Please keep in mind that this has nothing to do with the brother’s eternal destiny (i.e., spirit salvation). "Sin unto death" concerns the here-and-now (soul salvation). John and Paul agree that Satan sometimes gets the opportunity to punish believers who deliberately continue their rebellion against God, even to the extent of taking the person's life if he doesn't repent. (I think that I may have seen this at least twice. Both were ministers.)

   Of course, any willful act of disobedience has a disrupting effect on our walk with God. But God is not the author of confusion. He has made very plain that certain sins represent worse "leaven" than others. For sure, we must always let backslidden saints know our love awaits their return; but we must also make clear the seriousness of their practices. The bottom-line reason the Church cannot allow those who commit "sins unto death" to remain in the midst of the brethren, is because of the contaminating effect such behavior has on others.

   We must remember that even though the total sin issue was effectively dealt with by Jesus Christ at Calvary, God has seen fit to allow the forces of Satan, the world, the flesh and sin to continue their influences throughout this age. The proper exercise of faith is 'sufficient' to overcome all of these enemies. While here, the Church must deal with sin as the deadly poison it is, which is precisely what both apostles, Paul and John, present us with here.

   Turning one over to Satan for destruction of the flesh is a drastic measure of God's chastisement, but in the final analysis must be viewed as an act of His mercy, obviously designed to lead the disobedient one to repentance. As Paul stated — “ that his spirit may be saved in the day of the Lord Jesus”.


   We need to understand that John's comments in 1 John 5:16 does not refer to the 'unpardonable sin'. The only sin God doesn't forgive is rejection of God's free gift of salvation. In a sentence, to reject Jesus Christ is the unpardonable sin. But this does need further explanation:

   The Bible says that God sent the Holy Spirit to act in Jesus' behalf. (See John 16:13.) In our age, the Holy Spirit has the unique responsibility of leading sinners to Christ. Concerning salvation, His main functions are to convict the unsaved of (1) their sin, (2) of righteousness (in Christ) and (3) of coming judgment. (See John 16:8.) It is in this 3-step manner God has seen fit to demonstrate His ultimate act of love towards lost mankind. This is God's design on how to deliver sinners of their inherited, natural sin-bent and from their sinful ways. When one hears God's truth being proclaimed, the Holy Spirit urges the unbeliever's inner spirit to believe it. Persistent and continual rejection of this action is unforgivable.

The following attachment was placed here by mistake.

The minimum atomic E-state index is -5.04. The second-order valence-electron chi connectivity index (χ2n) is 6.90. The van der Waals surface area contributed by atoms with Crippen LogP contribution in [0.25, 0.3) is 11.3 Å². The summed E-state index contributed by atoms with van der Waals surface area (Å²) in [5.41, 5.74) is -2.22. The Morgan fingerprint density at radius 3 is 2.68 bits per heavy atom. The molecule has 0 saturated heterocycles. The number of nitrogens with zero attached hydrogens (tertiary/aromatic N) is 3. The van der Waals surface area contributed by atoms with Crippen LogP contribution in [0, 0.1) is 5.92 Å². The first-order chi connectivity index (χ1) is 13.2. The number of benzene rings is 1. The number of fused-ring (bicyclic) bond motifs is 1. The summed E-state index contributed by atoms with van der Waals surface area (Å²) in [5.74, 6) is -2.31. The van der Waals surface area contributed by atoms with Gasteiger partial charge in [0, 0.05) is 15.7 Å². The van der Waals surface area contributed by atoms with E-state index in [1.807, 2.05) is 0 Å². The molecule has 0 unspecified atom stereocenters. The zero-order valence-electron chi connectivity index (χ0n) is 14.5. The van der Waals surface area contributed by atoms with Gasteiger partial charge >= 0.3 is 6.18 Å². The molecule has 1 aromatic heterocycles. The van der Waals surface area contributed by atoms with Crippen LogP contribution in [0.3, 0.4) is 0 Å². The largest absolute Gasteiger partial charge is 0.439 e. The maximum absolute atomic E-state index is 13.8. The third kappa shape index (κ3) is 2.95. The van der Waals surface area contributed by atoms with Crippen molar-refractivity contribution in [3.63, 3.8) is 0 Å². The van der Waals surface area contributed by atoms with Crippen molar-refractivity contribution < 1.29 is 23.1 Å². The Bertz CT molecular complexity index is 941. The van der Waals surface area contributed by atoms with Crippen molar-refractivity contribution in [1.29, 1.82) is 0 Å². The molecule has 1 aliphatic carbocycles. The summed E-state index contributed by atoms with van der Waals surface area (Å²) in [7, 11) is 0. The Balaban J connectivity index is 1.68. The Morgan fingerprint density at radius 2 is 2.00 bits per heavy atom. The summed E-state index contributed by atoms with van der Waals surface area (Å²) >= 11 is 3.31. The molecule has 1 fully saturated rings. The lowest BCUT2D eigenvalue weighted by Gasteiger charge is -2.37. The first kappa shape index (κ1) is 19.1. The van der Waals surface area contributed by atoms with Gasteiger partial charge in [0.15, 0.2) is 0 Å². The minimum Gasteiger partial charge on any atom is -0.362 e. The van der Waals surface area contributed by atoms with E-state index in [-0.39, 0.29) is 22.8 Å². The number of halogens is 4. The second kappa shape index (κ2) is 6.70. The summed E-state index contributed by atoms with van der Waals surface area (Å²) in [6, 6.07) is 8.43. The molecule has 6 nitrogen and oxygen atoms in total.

It is interesting to note that Jesus referenced the unpardonable sin to the Holy Spirit rather than with regard to Himself or the heavenly Father. (See Mark 3:29.) Of course, faith in Christ, not faith in the Holy Spirit, is what saves us. However, in our day, functionally-speaking, the Holy Spirit is the Administrator of God's plan of redemption. He takes the things of God, given through the mouths of those who preach the Gospel of Jesus, and spiritually shows them to us. If this communication is rejected, there is no other hope of eternal life for the unsaved person. Therefore, not responding rightly to the Holy Spirit's teaching is to commit a sin that is unforgivable.

   The unpardonable sin in Mark's gospel (Mark 3:29) is different from what the apostle John is talking about in his epistle (1 John 5:16). Mark addresses those who refuse the Holy Spirit's work as He attempts to lead them to Christ. On the other hand, John is instructing a group of Christians as to how they should pray for wavering Christian brothers who are committing certain sins — sins that will lead to physical death if they don't quit it. The latter is called “sin unto death”. There is no way that “sin unto death” of 1 John 5:16 can refer to spiritual death. For if it did, then this would mean that a child-of-God “brother” could lose his spirit salvation (i.e., a guaranteed heavenly destiny), which has already been established as impossible.

   For double emphasis on the unpardonable sin, let me explain it this way: If an unsaved person continually disallows the Holy Spirit's prompting, he is putting up a barricade which has “hell-bound” written all over it. Repeated resistance against the Holy Spirit reveals that one is, in essence, attributing the work of God to Satan. This, I believe, is the primary way the unpardonable sin is committed in our day. It is a willful rejection of the Gospel. No sinful commission is as devastating to one's future as this particular sinful act of rejection. Not believing the Gospel will send one to hell. Believing the Gospel will insure one's eternal destiny will be heaven. In conclusion then, let’s agree with the Scripture found in Acts 16:31:


"...Believe on the Lord Jesus Christ and thou shalt be saved..."